News
June 8, 2007
Judge says no to injunction against the $1 user fee

Both sides are claiming victory after an application for an injunction against the $1 user fee charged at the Grenadines terminal was denied last Wednesday, June 6.{{more}}

While Prime Minister Dr Ralph Gonsalves considers Justice Gertel Thom’s ruling a major victory for his government, counsel for the complainants Bertram Commissiong QC, who appeared along with Kay Bacchus Browne, says that the ruling hinged on regulations that did not exist prior to Monday morning when it was presented at the hearing.

He wondered what the ruling would have been outside of this new regulation.

This application along with others which are to be argued starting June 14 were filed by Opposition members of parliament Dr Godwin Friday and Terrence Ollivierre on behalf of themselves and their constituents and Senator Daniel Cummings and Margaret Williams of McKie’s Hill.

The defendants in the matter are the Prime Minister in his capacity as Minister of Sea and Airports; he is represented by Hans Matadial, and the Attorney General who is represented by senior crown counsel Camillo Gonsalves.

Anthony Astaphan and Graham Bollers appear for the Port Authority and port police officer Leroy Douglas, while Arthur Williams and Richard Williams appear for the Commissioner of Police and police officer Alphaeus Stapleton respectively.

The application for the injunction was filed on Friday, May 31 and was heard on Monday, June 4. The complainants charged that the fees being collected at the terminal were unlawful because there was no regulation in place under the Statutory Rules and Orders authorizing them.

However on Monday morning, the court was presented with a gazetted amendment to the Port Authority regulations which addressed all the issues as to the implementation of the fees and were made retroactive to April 16, the day the fee system commenced.

Dr Gonsalves said that Justice Thom said during her oral ruling “The very regulation that the applicants contend was not in existence is now in existence. There is now no legal basis under which the interim injunction which the claimants claim can be made.”

Speaking at a press conference following the judge’s ruling, Dr Gonsalves said that while some would make an issue about the regulation being signed on a Sunday, his government was a seven day of a week government and does not stop operating on Friday.

Commissiong however told SEARCHLIGHT that after the new legislation was brought to the court on Monday, he believes that the judge had no choice but to rule the way she did.

He however noted that she made it clear that she gave no finding with regard to the retroactivity of the regulation, neither did she rule on whether the $1 charge was a fee or tax and the question of implied authority: whether the Port Authority could have imposed the fee without new regulations being enacted.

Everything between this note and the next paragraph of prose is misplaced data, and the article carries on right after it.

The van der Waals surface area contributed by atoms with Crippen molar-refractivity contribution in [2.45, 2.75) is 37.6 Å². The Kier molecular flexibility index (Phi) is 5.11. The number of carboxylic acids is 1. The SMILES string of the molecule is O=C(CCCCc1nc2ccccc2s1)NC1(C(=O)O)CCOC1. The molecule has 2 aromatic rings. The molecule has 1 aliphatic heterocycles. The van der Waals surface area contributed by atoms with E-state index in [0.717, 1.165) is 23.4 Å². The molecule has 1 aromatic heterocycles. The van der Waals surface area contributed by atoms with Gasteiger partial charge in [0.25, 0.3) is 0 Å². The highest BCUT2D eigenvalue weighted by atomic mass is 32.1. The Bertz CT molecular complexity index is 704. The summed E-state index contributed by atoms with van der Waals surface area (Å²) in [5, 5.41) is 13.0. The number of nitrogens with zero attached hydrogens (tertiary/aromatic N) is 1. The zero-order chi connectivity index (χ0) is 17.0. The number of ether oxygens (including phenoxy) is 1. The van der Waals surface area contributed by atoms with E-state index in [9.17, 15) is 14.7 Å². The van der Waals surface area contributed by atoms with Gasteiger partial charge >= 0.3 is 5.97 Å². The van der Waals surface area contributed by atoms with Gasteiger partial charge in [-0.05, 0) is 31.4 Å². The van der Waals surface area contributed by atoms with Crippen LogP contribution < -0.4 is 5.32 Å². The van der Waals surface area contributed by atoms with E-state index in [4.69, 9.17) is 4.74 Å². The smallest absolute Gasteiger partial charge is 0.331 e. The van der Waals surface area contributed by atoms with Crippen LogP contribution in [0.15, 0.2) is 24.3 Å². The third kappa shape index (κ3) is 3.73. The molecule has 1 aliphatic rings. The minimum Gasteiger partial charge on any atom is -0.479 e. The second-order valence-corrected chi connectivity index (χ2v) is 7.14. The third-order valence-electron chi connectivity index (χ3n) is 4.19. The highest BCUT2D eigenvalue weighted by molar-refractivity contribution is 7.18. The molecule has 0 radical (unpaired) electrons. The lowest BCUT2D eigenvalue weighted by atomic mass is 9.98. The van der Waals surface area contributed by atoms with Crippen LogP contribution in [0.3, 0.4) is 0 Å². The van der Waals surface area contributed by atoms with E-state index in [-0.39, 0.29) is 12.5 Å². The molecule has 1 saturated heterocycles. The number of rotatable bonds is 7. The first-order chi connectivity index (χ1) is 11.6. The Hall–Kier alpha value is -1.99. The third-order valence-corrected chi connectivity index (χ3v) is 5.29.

Commissiong said that his team remains confident going forward.

Dr Gonsalves also expressed confidence in the constitutionality and legality in everything that has been done in this matter on his government’s part.

He also noted that the two pieces of legislation which were relevant to last Monday’s hearing were the Port Authority Act and the Interpretation and General Provisions Act.

“I want to make it abundantly clear that the two laws under which the charge was imposed…none of these laws were passed by the ULP administration,” Dr Gonsalves said.

He said that when the Port Authority made its decision to impose the $1 charge that it was satisfied that in this case there was no requirement to make a regulation.

The Prime Minister said that the decision to make a regulation was done out of “an abundance of caution.” He admitted that in retrospect that the Port Authority should have put the regulations in place before, even though they didn’t deem it necessary based on their reading and advice on the law.

He said that he believes that they didn’t think that it would have become an issue.

He referred to section 72 b of the Port Authority act which gives the Port Authority the authority:

“To make regulations with the approval of the minister with respect to the control of all persons and vehicles on any such premises, the maintenance of order thereon, the administration or exclusion

of persons there from and the charges if any to be made for such admission.”